Who is Right, Who is Wrong?

As human beings and developers, we like to have clear answers and solutions, even when a solution that makes everyone happy might not even exist. Grey areas are not welcome, but when dealing with software and disputed territories they are very likely.

A common question I have at conferences talking about software challenges and partially recognised countries is: what should be the correct name? What is right? What is wrong?

This weekend I was reading Step by Step, a book by Simon Reeve, my favourite British author and presenter, who in 2005 recorded Holidays in the Danger Zone: Places That Don’t Exist. Talking about his experience in Nagorno-Karabakh, he writes:

Anyway, criticising wasn’t my job, then or now. I wasn’t there to cast simple aspersions. I was there to try and offer a balanced view of the situation, show an unrecognised state to the viewers, and encourage them to learn more about the chaos and tragedy that exists in our world.

And indeed not criticising and offering a balanced view of the situation should be our goal as software and data experts:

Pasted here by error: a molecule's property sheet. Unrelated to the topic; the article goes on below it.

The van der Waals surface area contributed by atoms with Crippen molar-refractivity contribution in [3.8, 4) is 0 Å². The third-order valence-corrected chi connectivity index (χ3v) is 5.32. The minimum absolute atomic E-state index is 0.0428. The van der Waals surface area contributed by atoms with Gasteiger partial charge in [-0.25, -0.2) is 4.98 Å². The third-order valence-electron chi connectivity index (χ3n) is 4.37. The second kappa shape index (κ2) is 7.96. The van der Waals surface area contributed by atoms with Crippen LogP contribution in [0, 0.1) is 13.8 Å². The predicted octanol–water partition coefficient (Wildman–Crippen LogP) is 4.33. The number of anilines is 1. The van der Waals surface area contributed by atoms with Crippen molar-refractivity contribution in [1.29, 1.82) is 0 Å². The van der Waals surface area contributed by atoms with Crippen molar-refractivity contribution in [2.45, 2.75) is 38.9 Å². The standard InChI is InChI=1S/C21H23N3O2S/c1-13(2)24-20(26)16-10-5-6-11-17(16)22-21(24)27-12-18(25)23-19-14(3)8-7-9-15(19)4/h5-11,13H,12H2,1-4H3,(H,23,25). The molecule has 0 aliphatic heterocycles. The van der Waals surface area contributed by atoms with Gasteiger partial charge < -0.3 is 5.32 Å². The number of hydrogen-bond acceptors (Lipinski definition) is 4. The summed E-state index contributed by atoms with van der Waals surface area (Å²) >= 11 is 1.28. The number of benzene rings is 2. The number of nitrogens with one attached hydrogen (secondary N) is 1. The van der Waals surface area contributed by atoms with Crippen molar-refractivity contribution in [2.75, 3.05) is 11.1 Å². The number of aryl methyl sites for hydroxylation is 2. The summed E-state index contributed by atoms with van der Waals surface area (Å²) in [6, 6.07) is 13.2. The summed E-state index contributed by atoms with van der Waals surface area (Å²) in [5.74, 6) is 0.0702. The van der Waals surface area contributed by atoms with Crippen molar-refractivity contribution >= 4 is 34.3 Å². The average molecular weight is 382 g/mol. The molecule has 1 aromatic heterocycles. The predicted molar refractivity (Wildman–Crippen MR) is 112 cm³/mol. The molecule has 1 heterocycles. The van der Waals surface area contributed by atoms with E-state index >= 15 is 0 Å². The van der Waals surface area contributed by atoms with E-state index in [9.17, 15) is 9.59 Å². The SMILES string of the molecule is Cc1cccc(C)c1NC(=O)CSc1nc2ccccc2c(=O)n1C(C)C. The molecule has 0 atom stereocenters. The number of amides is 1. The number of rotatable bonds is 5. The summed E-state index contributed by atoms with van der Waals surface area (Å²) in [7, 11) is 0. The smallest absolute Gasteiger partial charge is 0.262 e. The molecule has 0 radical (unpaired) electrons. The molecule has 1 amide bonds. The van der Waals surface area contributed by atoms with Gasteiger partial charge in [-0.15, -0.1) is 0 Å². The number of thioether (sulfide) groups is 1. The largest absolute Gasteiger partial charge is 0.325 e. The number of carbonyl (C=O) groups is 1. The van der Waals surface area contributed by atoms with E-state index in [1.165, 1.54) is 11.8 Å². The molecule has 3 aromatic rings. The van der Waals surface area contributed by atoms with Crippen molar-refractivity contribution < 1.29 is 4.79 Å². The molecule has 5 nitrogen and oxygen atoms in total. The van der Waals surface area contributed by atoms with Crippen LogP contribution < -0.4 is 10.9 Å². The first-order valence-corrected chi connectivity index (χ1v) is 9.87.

Two people can go to war and endure decades of conflict and division, but both can be right. Both can still deserve our sympathy. We can go through the events that created the situation and identify who on each side made mistakes and who committed crimes, but when the end result is long-term suffering, everyone deserves understanding.

Simon Reeve reminds us as well that challenges might affect as well large economies and Internet audiences:

Lack of international recognition is not limited to poor countries. The island of Taiwan has one of the most powerful economies in the world and it has been the tenth largest trade partner of the US, but i has no seat at the United Nations and no major state recognises it as a proper country.

You can still find on YouTube the five-part travel documentary Places That Don’t Exist and I suggest watching it.

Background photo of Taipei by Thomas Tucker on Unsplash